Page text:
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Moral theologians have a duty to listen

By Deborah Gyapong
Canadian Catholic News

05/10/2017

OTTAWA (CCN) — Pope Francis’s post-synodal apostolic exhortation Amoris Laetitia has left moral theologians an important duty to listen, says the master of the Dominican Order.

“We have to listen to the experience of faith of those who are believers who are living these situations,” said Brother Bruno Cadoré, a moral theologian who has led the Dominican Order since his election as master in 2010.

“The church doesn’t exist just as a group or as an institution,” said Cadoré, who was a medical doctor before joining the Dominicans in his native France. “The church is the community of believers and of only one Christ who would like us to be his body in this history.”

“So the time now is to sit down where we are to listen to what is the experience of faith of those who are not in the line of discipline of the church,” said Cadoré, who was at Dominican University College May 1 as part of a visitation to Canada.

Asked whether Amoris Laetitia represents a development in moral theology, or needs clarification in the five “Dubia” or doubts put forward by four cardinals, Cadoré said: “I’m not one to say anything about what Pope Francis is doing.”

But the duty to listen is “not just to promote a decision,” he said. “For me the point is to promote a conversation.”

“One first step in the theological work is to listen to the faith of the others, the faith of the members of the church,” the master said. “And this is true for the family, this is true for the technical, scientific mastering of the world, this is true in ecology, this is true for the youth, this is true for everybody.”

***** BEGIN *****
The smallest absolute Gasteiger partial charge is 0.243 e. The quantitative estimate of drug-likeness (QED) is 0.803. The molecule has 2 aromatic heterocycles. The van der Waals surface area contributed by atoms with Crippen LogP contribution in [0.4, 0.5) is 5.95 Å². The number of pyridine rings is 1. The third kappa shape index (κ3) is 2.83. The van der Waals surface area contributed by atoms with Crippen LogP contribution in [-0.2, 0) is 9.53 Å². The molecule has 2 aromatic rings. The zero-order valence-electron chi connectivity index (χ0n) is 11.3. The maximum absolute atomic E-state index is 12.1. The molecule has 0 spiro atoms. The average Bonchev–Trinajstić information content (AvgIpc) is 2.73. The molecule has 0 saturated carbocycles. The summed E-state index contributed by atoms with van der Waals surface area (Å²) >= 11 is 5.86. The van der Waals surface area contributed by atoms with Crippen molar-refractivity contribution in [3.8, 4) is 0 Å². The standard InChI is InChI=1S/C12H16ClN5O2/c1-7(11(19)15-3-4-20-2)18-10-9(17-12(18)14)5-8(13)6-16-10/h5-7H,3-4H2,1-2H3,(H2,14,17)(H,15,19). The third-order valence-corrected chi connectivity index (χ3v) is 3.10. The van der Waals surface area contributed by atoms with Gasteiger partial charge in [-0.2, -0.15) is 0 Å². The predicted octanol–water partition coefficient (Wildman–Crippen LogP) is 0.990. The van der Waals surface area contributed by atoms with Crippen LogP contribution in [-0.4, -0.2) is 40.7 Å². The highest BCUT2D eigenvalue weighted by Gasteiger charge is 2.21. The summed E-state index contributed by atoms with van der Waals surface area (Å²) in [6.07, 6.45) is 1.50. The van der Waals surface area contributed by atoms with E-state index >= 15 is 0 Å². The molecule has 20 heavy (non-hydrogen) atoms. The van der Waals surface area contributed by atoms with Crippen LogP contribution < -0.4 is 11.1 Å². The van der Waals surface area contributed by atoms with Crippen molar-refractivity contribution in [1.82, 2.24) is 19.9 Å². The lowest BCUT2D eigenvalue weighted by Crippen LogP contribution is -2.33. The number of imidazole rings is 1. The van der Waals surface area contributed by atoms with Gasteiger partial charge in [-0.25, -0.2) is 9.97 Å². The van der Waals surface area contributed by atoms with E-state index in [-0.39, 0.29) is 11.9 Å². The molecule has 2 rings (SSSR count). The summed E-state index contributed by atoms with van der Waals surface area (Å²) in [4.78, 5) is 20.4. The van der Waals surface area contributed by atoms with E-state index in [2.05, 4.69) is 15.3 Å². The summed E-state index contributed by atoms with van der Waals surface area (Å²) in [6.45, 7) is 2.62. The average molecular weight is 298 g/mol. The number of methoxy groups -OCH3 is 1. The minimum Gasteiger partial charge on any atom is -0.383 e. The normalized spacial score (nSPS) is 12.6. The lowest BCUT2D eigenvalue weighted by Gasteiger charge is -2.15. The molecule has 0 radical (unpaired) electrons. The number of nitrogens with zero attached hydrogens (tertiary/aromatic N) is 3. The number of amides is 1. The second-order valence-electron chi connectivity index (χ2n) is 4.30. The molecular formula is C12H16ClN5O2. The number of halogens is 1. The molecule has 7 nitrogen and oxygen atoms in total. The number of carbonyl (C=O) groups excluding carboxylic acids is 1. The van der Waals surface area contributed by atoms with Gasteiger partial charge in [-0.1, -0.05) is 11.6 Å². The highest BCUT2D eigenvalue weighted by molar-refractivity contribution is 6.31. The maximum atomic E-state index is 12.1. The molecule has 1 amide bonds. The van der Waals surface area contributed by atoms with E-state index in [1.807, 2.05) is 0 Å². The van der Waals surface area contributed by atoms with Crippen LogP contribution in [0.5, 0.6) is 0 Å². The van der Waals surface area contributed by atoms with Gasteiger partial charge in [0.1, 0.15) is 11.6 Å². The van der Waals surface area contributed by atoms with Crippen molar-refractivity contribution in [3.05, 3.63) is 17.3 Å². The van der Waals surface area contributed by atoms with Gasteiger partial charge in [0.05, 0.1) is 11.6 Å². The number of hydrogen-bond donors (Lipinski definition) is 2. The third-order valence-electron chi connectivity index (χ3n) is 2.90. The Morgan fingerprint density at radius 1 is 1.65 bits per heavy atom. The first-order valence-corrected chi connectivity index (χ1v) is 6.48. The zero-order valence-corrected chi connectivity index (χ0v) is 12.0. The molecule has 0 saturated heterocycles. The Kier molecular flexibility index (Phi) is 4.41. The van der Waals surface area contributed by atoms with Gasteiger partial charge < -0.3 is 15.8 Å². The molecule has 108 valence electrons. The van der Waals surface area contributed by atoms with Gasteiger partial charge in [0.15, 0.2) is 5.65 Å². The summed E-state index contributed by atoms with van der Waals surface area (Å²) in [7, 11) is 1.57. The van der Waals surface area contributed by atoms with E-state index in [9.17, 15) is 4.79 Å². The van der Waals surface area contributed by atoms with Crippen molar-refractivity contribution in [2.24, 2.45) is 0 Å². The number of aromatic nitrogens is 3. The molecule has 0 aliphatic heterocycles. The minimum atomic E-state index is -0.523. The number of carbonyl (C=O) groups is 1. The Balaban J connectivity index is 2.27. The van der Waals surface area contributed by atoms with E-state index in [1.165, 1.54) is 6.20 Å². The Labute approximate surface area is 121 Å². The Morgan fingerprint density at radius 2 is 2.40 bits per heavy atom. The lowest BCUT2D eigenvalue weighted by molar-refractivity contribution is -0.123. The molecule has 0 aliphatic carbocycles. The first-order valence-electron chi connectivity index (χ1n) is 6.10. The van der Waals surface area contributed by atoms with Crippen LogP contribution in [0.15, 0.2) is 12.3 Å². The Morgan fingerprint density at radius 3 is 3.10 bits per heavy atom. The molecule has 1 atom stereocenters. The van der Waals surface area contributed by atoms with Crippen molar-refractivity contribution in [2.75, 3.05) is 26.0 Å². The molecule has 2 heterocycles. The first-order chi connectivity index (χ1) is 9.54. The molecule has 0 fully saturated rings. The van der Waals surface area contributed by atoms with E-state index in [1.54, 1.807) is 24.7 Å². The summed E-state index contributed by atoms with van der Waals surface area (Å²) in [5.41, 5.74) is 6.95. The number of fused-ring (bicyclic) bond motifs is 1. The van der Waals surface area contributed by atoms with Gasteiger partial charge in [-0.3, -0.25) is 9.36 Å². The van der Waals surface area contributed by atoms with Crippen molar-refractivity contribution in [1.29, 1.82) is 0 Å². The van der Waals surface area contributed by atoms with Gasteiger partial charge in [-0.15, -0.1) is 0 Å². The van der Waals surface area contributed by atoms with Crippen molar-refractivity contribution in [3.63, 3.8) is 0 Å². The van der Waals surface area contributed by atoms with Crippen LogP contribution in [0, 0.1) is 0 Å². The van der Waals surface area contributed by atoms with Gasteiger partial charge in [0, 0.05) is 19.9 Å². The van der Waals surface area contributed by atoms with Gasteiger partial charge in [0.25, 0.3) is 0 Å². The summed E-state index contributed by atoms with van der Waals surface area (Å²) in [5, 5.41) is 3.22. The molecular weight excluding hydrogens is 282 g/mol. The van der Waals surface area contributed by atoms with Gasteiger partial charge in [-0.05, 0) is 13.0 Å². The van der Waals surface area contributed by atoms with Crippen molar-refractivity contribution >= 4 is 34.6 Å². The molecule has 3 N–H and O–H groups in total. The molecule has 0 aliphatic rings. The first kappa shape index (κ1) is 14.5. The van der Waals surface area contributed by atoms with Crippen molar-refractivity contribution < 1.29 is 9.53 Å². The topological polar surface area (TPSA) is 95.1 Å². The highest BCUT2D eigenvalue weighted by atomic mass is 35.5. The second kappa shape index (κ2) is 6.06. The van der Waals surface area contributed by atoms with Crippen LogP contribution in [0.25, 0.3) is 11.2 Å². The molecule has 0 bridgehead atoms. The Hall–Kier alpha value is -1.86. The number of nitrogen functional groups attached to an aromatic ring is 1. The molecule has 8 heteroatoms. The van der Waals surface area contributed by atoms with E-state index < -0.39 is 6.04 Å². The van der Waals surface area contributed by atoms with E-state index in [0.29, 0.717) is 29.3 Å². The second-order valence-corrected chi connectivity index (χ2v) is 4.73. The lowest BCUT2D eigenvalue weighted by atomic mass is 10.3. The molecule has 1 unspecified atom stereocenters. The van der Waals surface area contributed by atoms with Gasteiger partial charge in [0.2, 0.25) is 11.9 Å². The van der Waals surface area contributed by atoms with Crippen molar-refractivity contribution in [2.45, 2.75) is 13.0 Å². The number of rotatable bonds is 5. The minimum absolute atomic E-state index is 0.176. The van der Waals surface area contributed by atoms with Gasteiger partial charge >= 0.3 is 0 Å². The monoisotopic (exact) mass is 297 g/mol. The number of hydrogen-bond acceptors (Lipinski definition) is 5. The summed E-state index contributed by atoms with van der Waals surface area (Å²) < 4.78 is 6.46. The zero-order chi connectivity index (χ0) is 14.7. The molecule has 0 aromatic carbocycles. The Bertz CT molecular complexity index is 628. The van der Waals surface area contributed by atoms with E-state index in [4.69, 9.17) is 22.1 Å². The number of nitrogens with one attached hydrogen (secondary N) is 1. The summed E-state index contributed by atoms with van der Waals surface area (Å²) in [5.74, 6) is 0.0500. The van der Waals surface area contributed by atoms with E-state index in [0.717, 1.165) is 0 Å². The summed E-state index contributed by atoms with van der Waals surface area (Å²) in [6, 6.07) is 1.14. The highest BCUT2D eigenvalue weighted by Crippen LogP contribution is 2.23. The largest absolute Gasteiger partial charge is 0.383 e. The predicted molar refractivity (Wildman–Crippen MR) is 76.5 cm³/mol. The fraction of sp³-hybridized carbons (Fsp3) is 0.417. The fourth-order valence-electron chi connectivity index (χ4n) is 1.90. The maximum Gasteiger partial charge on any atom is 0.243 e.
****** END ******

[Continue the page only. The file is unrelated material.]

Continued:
“We have first to listen to what is the experience, the difficulties, the joys, of faith of the believers,” Cadoré said. And through this listening, see how the long tradition of the church would make the conversation more intelligible — the conversation “the Lord would like to have with this concrete, present world.”

“The Catholic Church is the sacrament of God’s friendship,” he said. “We just have to do that. Friendship.”

“What is friendship? To speak about friendship in the world is not just to use an easy word,” Cadoré said. “When you are friends with someone, the Catholic Church has to be like a sacrament of this friendship of Our Lord with the Creation.”

Cadoré spoke of confidence in friendship. “When you are friend, the first point is that you are confident,” he said. “If I am your friend, I will be confident with you. I am not sure you will always do something right, but I am confident that, if you do something wrong, I will be able to talk with you and you will be able to listen to me and we shall have new conversation even if I did something wrong, or you did something wrong, the confidence is that we can go on in conversation.”

“This is the conviction of the Catholic Church, not because we decided that, but because the Lord used to do that, to do the same.”
When asked about the state of the Dominican Order in Canada, Cadoré said he was “very impressed.”

“We are facing a difficult time in the church in so many movements in so many countries so we could complain about what is going on,” he said.

Though the church has been fortunate and very strong in Canada, “we are in a different age,” he said. “But when I look my brothers and my sisters, I see that they are doing exactly what is needed, to see what we have to do to proclaim that the kingdom of God is coming, and there are some reasons to hope.”

He praised the work of Dominican brothers and sisters working with migrants; in equipping laypeople to proclaim the faith; in organizing communities; in being present among those who have no voice; and in organizing academic institutions to help people “think about what is happening in the world.”

“I see them to trying to find an equilibrium in this country between the French-speaking culture and the English-speaking culture,” he said.

 

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